May I suggest he compromised his authenticity to uphold his reputation by stuffing his issues down deep? And, authenticity was replaced with image when he chose to imitate a persona of “all together”.

What happens when our own insecurity and vulnerability collide? We either lean in toward authenticity, or we accessorize with an appearance.

It’s ego which keeps us from bending in desperation.

It is a dangerous to go from, “I’m not good enough”, to, “It’s all good” without delving into the reality of honesty.  Sometimes the term ‘fake it til you make it’ creates a bigger phony of oneself.

I love Brene Brown’s description of authenticity:

Authenticity is a collection of choices that we have to make every day. It is about the choice to show up and be real. The choice to be honest. The choice to let our true selves be seen.

When I realized I was attempting to keep myself under-wraps, it was not baggage, but sunglasses that called me out. It was a moment when I was offered a position at a church to be their children’s minister:

Me:                “We can’t hide in a small church.”

Hubby:           “Well I’ll wear sunglasses.”

Why in the world did I say what I said? Was I really hiding? At the time, I was at my most visual, yet my insecurities were deep, and I would share only bits and pieces of myself to settle the instability within.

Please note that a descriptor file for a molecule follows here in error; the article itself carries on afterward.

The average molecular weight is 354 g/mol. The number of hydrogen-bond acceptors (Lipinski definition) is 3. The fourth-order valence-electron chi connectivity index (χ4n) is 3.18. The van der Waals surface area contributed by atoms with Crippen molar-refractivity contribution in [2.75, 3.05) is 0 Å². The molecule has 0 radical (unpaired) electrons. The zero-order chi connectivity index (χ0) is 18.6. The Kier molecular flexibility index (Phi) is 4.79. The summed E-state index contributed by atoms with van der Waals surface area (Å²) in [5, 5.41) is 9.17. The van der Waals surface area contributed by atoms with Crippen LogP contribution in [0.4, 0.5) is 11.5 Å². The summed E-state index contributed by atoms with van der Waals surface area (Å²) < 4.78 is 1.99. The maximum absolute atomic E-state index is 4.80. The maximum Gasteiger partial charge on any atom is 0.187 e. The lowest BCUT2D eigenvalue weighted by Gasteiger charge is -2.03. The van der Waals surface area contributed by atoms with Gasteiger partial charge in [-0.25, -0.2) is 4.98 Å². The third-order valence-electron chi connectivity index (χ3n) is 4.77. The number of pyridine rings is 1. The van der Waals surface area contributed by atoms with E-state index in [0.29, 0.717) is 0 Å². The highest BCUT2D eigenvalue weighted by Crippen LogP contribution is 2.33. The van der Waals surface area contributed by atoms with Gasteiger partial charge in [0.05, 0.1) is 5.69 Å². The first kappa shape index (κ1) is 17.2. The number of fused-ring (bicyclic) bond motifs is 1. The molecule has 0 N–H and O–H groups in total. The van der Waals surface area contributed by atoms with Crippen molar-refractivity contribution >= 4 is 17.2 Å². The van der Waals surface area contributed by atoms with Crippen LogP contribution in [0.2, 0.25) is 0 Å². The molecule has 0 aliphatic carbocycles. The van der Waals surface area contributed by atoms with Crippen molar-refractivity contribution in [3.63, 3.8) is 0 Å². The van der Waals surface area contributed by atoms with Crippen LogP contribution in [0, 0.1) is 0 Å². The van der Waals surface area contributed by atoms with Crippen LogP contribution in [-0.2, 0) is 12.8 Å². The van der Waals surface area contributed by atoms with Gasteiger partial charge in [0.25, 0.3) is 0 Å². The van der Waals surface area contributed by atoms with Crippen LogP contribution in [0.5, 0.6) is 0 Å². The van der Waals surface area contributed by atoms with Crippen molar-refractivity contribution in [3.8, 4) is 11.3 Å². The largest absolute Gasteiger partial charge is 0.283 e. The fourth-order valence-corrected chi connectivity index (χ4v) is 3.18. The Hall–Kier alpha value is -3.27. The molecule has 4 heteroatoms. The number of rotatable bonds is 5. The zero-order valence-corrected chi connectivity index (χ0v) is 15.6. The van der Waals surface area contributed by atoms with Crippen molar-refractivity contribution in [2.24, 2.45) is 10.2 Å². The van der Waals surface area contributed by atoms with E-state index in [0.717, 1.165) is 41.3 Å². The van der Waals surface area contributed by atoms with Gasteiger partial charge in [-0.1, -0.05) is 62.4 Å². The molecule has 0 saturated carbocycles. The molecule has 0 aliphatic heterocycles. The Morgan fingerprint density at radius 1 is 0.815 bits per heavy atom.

If I were completely honest, I felt insecure–inadequate for such a responsibility. Afraid to fail, yet embarrassed to admit my frailties. Deeper still, issues of unworthiness kept others externally close, but inwardly at arms length—out of fear my baggage would be shown.

This maneuver didn’t work for Saul. Unfortunately, he became an actor bent on appearance with a tragic Hollywood-type ending. Sadly, his trajectory could have been entirely different had he just been real with God.

I wonder, had he exposed his deep-seated heart issues instead of hiding behind baggage, sacrifices, manipulation—I wonder if his tumultuous emotions of rage, manipulation and jealousy would have diminished as his heart aligned with God?

I can only wonder.

For me, two years after the sunglass incident, after leaving my position in a pitiful mess, I spent months in my closet on the floor. Stripped of all pretenses, I poured out my heart to God. I remember saying at one point, “I am tired of being good.” Tired of trying. Tired of the fragmented façade of fine and good and okay.

I’m not entirely sure, but I think I felt His breath escape into a deep sigh of relief as he wrapped His arms gently around me, saying, “Good, now come here my child.”

Authenticity begins with a heart that is all-in with God.